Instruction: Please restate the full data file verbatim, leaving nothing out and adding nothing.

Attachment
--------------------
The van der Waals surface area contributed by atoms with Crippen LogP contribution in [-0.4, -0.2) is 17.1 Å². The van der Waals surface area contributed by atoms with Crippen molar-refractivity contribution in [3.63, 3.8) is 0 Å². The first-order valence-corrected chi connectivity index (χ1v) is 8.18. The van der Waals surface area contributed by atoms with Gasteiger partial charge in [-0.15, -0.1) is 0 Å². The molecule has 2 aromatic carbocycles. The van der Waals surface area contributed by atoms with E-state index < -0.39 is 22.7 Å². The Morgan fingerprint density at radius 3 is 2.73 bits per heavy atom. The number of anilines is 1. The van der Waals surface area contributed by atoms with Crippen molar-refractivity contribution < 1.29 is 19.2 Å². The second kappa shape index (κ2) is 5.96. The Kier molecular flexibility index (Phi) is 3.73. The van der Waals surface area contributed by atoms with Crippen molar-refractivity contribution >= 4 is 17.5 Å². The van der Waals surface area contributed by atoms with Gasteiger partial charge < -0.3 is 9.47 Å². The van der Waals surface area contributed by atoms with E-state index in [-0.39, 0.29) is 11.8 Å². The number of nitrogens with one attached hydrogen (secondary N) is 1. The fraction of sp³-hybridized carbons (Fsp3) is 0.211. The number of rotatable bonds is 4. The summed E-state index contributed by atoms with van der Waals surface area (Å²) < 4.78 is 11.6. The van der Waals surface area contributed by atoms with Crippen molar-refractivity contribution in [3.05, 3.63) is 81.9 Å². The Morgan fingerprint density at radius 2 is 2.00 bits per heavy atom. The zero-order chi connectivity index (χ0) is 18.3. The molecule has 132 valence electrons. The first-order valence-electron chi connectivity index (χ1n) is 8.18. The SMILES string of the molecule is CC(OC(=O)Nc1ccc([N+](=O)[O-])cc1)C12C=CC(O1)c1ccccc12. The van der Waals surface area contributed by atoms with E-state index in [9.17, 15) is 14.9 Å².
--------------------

The van der Waals surface area contributed by atoms with Crippen LogP contribution in [-0.4, -0.2) is 17.1 Å². The van der Waals surface area contributed by atoms with Crippen molar-refractivity contribution in [3.63, 3.8) is 0 Å². The first-order valence-corrected chi connectivity index (χ1v) is 8.18. The van der Waals surface area contributed by atoms with Gasteiger partial charge in [-0.15, -0.1) is 0 Å². The molecule has 2 aromatic carbocycles. The van der Waals surface area contributed by atoms with E-state index < -0.39 is 22.7 Å². The Morgan fingerprint density at radius 3 is 2.73 bits per heavy atom. The number of anilines is 1. The van der Waals surface area contributed by atoms with Crippen molar-refractivity contribution < 1.29 is 19.2 Å². The second kappa shape index (κ2) is 5.96. The Kier molecular flexibility index (Phi) is 3.73. The van der Waals surface area contributed by atoms with Crippen molar-refractivity contribution >= 4 is 17.5 Å². The van der Waals surface area contributed by atoms with Gasteiger partial charge < -0.3 is 9.47 Å². The van der Waals surface area contributed by atoms with E-state index in [-0.39, 0.29) is 11.8 Å². The number of nitrogens with one attached hydrogen (secondary N) is 1. The fraction of sp³-hybridized carbons (Fsp3) is 0.211. The number of rotatable bonds is 4. The summed E-state index contributed by atoms with van der Waals surface area (Å²) < 4.78 is 11.6. The van der Waals surface area contributed by atoms with Crippen molar-refractivity contribution in [3.05, 3.63) is 81.9 Å². The Morgan fingerprint density at radius 2 is 2.00 bits per heavy atom. The zero-order chi connectivity index (χ0) is 18.3. The molecule has 132 valence electrons. The first-order valence-electron chi connectivity index (χ1n) is 8.18. The SMILES string of the molecule is CC(OC(=O)Nc1ccc([N+](=O)[O-])cc1)C12C=CC(O1)c1ccccc12. The van der Waals surface area contributed by atoms with E-state index in [9.17, 15) is 14.9 Å².